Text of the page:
How Russian hackers used Microsoft PowerPoint files to hack NATO computers

Staff Writer

How Russian hackers used PowerPoint files to hack NATO computers

The ‘Patch Tuesday’ fixes included a patch for a vulnerability that a Russian Hacker team was using to target NATO. These attacks target high-profile organizations so you don’t have much of a reason to be worried (but please update!). So, no need to panic, this is just an interesting scenario that sheds some light on how computers can be compromised.

The Russian team is called ‘Sandstorm Team’ and has been targeting organizations in Russia, the European Union, and United States since 2009. This attack used malicious PowerPoint documents. The Sandstorm Team crafted these PowerPoint files to install a malware called ‘Black Energy’ when opened. The malware installed is ‘bot-based’ and uses a plugin architecture that can be used for Distributed Denial of Service (DDoS) attacks, credential theft, or spam.

Then, in a ‘spear-fishing’ attack, they sent these files to the employees of NATO and different telecom and energy companies. A ‘spear-fishing’ attack is when the attacker pretends to be a trustworthy source to trick the victim into opening malicious files, in this case, PowerPoint files which installed malware.

PowerPoint 2013

Normally, you don’t want to run exe files that you don’t trust as they execute unrestricted code. But a PowerPoint file should just open a PowerPoint, so it’s safe, right? Wrong. You should never open files that are from questionable sources. This particular attack used a vulnerability in OLE that allowed the attacker to execute any command, which was used to install the malware through the mere opening of the PowerPoint file.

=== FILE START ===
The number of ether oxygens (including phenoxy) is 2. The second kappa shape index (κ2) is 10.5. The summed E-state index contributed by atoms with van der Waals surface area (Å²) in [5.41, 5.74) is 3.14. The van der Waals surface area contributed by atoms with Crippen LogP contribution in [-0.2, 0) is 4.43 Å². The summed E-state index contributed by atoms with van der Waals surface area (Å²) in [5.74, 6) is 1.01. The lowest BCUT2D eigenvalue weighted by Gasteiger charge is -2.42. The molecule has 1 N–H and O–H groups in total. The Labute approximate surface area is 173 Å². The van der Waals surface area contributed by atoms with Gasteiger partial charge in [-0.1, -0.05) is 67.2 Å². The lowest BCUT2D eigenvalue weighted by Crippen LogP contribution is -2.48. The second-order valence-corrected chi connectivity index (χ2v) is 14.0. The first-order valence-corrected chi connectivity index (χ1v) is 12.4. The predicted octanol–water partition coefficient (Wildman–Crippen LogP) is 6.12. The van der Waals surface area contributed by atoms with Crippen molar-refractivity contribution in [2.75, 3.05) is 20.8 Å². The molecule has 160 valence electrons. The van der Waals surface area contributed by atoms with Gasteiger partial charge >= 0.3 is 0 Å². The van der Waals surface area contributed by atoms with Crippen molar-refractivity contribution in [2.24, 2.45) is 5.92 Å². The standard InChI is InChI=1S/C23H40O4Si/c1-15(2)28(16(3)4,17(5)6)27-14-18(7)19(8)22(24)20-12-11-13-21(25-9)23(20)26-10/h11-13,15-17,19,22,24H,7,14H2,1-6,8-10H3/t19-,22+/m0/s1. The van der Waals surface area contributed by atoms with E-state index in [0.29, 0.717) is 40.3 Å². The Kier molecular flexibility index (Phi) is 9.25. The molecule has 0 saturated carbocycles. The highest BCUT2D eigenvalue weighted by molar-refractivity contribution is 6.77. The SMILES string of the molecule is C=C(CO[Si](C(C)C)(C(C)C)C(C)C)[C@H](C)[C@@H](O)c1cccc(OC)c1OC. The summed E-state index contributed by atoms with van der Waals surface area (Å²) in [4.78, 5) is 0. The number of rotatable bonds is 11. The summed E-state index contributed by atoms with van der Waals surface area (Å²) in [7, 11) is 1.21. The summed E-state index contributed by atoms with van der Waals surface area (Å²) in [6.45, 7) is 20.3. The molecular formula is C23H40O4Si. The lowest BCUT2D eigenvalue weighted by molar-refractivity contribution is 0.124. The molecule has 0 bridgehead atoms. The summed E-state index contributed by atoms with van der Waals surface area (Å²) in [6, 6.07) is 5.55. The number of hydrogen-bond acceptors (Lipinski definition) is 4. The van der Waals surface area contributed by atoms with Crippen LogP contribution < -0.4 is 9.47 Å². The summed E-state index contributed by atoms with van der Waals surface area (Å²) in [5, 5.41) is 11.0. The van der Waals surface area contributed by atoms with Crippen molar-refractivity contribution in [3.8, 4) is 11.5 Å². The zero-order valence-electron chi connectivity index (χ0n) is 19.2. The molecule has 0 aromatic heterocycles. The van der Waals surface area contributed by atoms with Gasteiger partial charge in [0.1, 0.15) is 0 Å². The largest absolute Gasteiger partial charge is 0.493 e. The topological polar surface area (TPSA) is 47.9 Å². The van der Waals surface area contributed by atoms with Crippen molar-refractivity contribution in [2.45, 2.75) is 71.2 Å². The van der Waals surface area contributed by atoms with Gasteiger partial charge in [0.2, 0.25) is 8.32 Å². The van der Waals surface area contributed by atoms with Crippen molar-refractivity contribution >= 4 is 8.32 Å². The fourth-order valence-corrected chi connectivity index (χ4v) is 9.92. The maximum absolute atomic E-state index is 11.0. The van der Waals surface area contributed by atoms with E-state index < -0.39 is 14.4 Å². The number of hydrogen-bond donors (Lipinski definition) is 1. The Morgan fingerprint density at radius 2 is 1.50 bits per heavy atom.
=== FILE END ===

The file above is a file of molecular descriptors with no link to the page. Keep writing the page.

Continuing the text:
OLE stands for Object Linking and Embedding, and is used in cases such as linking an Excel report in a PowerPoint document. This way, when the Excel report is updated, so is the data that shows up in the PowerPoint. It is a very useful feature, but the attackers found a vulnerability that lets them use it to install malware. This vulnerability in the OLE has now been patched.

This was a ‘zero-day,’ which are attacks where the attacker finds a vulnerability first and be able to exploit it before anyone has any knowledge about it, let alone has a chance to fix it. These types of attacks happen all the time, and the only way to fix one is to detect the malware exploiting it and then patch the vulnerability. To help ensure the safety of your own system, don’t click on anything you don’t trust, and install updates as soon as possible.